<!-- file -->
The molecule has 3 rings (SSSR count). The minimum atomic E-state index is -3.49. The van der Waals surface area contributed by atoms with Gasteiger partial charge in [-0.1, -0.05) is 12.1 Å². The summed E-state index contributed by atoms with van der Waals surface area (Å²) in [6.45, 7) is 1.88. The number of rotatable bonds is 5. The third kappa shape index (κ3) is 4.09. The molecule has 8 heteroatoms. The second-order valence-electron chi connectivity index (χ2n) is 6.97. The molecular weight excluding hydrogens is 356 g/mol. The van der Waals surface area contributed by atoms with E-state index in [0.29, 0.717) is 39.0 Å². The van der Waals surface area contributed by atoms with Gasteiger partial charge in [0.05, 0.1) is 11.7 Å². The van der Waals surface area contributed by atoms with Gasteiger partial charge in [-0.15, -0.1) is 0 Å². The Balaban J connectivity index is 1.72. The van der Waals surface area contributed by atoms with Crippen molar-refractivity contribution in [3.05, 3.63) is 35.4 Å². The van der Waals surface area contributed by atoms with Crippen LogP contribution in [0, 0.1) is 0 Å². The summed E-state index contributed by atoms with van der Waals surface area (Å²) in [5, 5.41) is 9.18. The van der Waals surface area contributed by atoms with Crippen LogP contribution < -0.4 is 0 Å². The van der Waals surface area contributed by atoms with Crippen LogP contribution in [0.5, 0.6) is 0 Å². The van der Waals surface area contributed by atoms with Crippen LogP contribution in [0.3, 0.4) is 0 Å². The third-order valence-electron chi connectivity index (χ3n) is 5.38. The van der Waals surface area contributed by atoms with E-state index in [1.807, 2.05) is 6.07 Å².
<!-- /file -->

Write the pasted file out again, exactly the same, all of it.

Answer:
The molecule has 3 rings (SSSR count). The minimum atomic E-state index is -3.49. The van der Waals surface area contributed by atoms with Gasteiger partial charge in [-0.1, -0.05) is 12.1 Å². The summed E-state index contributed by atoms with van der Waals surface area (Å²) in [6.45, 7) is 1.88. The number of rotatable bonds is 5. The third kappa shape index (κ3) is 4.09. The molecule has 8 heteroatoms. The second-order valence-electron chi connectivity index (χ2n) is 6.97. The molecular weight excluding hydrogens is 356 g/mol. The van der Waals surface area contributed by atoms with E-state index in [0.29, 0.717) is 39.0 Å². The van der Waals surface area contributed by atoms with Gasteiger partial charge in [0.05, 0.1) is 11.7 Å². The van der Waals surface area contributed by atoms with Gasteiger partial charge in [-0.15, -0.1) is 0 Å². The Balaban J connectivity index is 1.72. The van der Waals surface area contributed by atoms with Crippen molar-refractivity contribution in [3.05, 3.63) is 35.4 Å². The van der Waals surface area contributed by atoms with Crippen LogP contribution in [0, 0.1) is 0 Å². The summed E-state index contributed by atoms with van der Waals surface area (Å²) in [5, 5.41) is 9.18. The van der Waals surface area contributed by atoms with Crippen LogP contribution < -0.4 is 0 Å². The van der Waals surface area contributed by atoms with Crippen LogP contribution in [0.5, 0.6) is 0 Å². The van der Waals surface area contributed by atoms with Crippen LogP contribution in [0.3, 0.4) is 0 Å². The third-order valence-electron chi connectivity index (χ3n) is 5.38. The van der Waals surface area contributed by atoms with E-state index in [1.807, 2.05) is 6.07 Å².